I’m sure, if you have Facebook, you are subjected to all sorts of links that Facebook algorithms insert into your feed. I just whizz past all the wrinkle resolvers ( too late I think), most of the Foodie porn things ( I really can’t afford weight wise to drizzle chocolate, cheese and fat, I’m trying to lose that fat).
Anything related to work is wasted on me as I’m not working now. Gadgets just wash over my head, but just on occasions, I do read the health sites.
I started to see multiple posts about turmeric and inflammation.
Fresh turmeric in an Indian market.
Now, I was unlucky enough to end up having a hip replacement operation when i was in my low 50’s. A bone disease, caused by an accident many years earlier, finally surfaced and I spent a few unpleasant years being operated on, grafted into and eventually replaced by titanium in one hip joint.
The new hip is top of the range, no issues once I had built up the slashed musculature but then I started to find that I had all sorts of aches and pains on the other side. Compensatory damage, the docs had warned me warned post-op(s) of the possibility.
Knee pain, shin pain, a bit of hip pain, it all started to happen. I did physio, walked many hundreds of miles down Oman’s beaches, slept on an electric blanket when it’s cold at home in Cyprus, but nagging pains persisted. I wield a stick on occasions, usually in airports, where booking a wheelchair leads you to spend much time worrying whether anyone will turn up to get you to the gate.
So reading one of these wonder root homilies one day, I thought it may be worth a try. I hate taking medication. Anti-inflammatories make me feel unwell, I don’t really like to take pain-killers so I thought well, why not, having read about the downsides (there don’t seem to be too many, but do research it for yourself). In India, hitting the local market I had my guide help to pick out a couple of kilo’s of the fresh root for me
On my recent trip to India, Daya,my guide, picking me an Indian housewife’s selection…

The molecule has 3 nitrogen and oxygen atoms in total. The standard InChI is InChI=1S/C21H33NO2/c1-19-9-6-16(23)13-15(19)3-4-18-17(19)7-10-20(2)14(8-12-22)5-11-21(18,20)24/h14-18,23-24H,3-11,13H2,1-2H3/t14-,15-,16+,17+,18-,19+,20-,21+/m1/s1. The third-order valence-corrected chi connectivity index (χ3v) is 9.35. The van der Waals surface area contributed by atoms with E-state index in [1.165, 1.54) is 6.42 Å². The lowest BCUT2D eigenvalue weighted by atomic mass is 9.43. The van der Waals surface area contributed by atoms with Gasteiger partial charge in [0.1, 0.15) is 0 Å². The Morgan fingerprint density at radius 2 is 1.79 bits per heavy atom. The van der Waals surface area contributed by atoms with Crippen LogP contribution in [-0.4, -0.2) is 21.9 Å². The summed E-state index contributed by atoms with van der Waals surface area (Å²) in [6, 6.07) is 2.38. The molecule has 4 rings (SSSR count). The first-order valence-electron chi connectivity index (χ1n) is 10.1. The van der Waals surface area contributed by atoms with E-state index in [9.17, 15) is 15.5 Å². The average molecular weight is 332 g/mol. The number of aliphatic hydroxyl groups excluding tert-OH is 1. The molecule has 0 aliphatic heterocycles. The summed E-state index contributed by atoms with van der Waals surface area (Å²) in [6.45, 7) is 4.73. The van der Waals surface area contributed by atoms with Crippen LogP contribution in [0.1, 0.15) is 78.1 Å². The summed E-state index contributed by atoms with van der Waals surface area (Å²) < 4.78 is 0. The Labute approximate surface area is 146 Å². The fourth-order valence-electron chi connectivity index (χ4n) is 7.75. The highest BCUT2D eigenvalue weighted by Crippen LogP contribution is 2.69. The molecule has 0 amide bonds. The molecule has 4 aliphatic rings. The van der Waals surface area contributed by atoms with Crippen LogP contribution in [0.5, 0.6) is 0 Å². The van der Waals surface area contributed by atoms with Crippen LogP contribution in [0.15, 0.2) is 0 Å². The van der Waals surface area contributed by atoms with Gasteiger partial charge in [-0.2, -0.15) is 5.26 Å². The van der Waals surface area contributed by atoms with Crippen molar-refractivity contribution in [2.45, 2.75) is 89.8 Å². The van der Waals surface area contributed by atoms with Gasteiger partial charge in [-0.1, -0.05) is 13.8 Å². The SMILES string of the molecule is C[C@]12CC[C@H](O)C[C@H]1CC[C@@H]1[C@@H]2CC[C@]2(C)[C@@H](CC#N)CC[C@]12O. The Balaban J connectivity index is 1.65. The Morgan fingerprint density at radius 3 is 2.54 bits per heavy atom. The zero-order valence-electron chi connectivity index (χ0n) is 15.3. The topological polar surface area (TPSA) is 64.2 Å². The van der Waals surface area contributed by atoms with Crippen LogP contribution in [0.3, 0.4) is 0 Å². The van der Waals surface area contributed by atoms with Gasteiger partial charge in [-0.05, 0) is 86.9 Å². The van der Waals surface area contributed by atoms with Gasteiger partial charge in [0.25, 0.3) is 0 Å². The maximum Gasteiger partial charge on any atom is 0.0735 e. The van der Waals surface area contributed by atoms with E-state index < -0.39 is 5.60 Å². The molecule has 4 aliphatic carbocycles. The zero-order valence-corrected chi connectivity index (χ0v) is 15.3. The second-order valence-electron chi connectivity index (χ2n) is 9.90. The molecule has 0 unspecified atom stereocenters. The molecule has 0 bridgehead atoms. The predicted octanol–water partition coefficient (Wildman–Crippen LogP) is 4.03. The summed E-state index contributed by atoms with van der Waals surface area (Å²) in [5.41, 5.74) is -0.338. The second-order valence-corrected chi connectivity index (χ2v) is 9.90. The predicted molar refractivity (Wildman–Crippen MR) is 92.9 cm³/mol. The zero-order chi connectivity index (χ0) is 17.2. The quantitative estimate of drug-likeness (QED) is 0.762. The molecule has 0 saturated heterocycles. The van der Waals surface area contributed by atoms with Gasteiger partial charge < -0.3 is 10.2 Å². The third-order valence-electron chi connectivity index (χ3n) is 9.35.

I also came across this lovely lady, with a yellow tint all over her body. We stopped her to ask her why she was yellow, what did it mean? It turned out she was body dusted with turmeric powder to celebrate her daughter’s forthcoming marriage, you have to just love these traditions.
Since India, the daily morning fruit and greens smoothie now has a little inch of raw turmeric, ginger and cinnamon. And, by god, has it worked for me so far.
Those rheumatic, arthritic aches have disappeared at present. I can do plies, lift my leg really quite high and even have a spring in my step instead of a shuffle. Ok, I can’t wear vertiginous heels anymore ( I really must throw them into the charity bag, but feel like I’m losing my hold on my old hip-swinging walk, need to move on Victoria, hip swinging is really not needed now!)
So just a little share, in case this may help anyone who gets those niggling joint pains. I’ve really lived with daily pain over the last few years, but right now, thanks to this little root, I’m seeing a brighter side of life, that’s worth putting out I think. A natural helper, I hope it continues, but I will be terribly honest about whether it is working long-term and will keep updating the post as time goes on…
Salient facts about Turmeric (thanks to Wiki)
Turmeric has been used in Asia for thousands of years and is a major part of Siddha medicine. It was first used as a dye, and then later for its medicinal properties.
Turmeric is mostly used in savory dishes but is used in some sweet dishes, such as the cake sfouf. In India, turmeric plant leaf is used to prepare special sweet dishes, patoleo, by layering rice flour and coconut-jaggery mixture on the leaf, then closing and steaming it in a special copper steamer (goa).
Turmeric makes a poor fabric dye, as it is not very light fast, but is commonly used in Indian and Bangladeshi clothing, such as saris and Buddhist monks’s robes.
Claims that curcumin in turmeric may help to reduce inflammation have not been supported by strong studies.
Turmeric or its principal constituent, curcumin, has been studied in small clinical trials in various human diseases and conditions, but the quality of research has not been adequate to allow definitive conclusions.
I’m off travelling again soon and will have to adapt per country. I expect lugging around fresh root could subject me to awkward moments at customs, so possibly a little jar of powdered turmeric may be the best thing to cart around. A link to some ideas here…http://blog.paleohacks.com/37-ways-drink-turmeric/#